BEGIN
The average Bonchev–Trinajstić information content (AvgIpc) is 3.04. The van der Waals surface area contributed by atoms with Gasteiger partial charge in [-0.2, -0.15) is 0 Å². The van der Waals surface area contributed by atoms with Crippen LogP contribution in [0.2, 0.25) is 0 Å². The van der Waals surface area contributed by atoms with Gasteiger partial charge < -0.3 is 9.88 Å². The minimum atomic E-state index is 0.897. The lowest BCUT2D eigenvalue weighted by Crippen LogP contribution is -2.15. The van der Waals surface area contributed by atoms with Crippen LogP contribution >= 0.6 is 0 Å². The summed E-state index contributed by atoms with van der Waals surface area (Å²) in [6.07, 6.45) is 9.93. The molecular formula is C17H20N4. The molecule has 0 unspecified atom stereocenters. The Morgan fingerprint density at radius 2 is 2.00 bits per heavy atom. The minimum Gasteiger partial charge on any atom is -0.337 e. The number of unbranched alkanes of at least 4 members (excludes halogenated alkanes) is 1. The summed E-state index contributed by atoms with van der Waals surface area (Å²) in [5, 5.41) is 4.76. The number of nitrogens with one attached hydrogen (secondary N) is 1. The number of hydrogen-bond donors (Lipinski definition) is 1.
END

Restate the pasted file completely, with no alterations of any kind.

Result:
The average Bonchev–Trinajstić information content (AvgIpc) is 3.04. The van der Waals surface area contributed by atoms with Gasteiger partial charge in [-0.2, -0.15) is 0 Å². The van der Waals surface area contributed by atoms with Crippen LogP contribution in [0.2, 0.25) is 0 Å². The van der Waals surface area contributed by atoms with Gasteiger partial charge < -0.3 is 9.88 Å². The minimum atomic E-state index is 0.897. The lowest BCUT2D eigenvalue weighted by Crippen LogP contribution is -2.15. The van der Waals surface area contributed by atoms with Crippen LogP contribution >= 0.6 is 0 Å². The summed E-state index contributed by atoms with van der Waals surface area (Å²) in [6.07, 6.45) is 9.93. The molecular formula is C17H20N4. The molecule has 0 unspecified atom stereocenters. The Morgan fingerprint density at radius 2 is 2.00 bits per heavy atom. The minimum Gasteiger partial charge on any atom is -0.337 e. The number of unbranched alkanes of at least 4 members (excludes halogenated alkanes) is 1. The summed E-state index contributed by atoms with van der Waals surface area (Å²) in [5, 5.41) is 4.76. The number of nitrogens with one attached hydrogen (secondary N) is 1. The number of hydrogen-bond donors (Lipinski definition) is 1.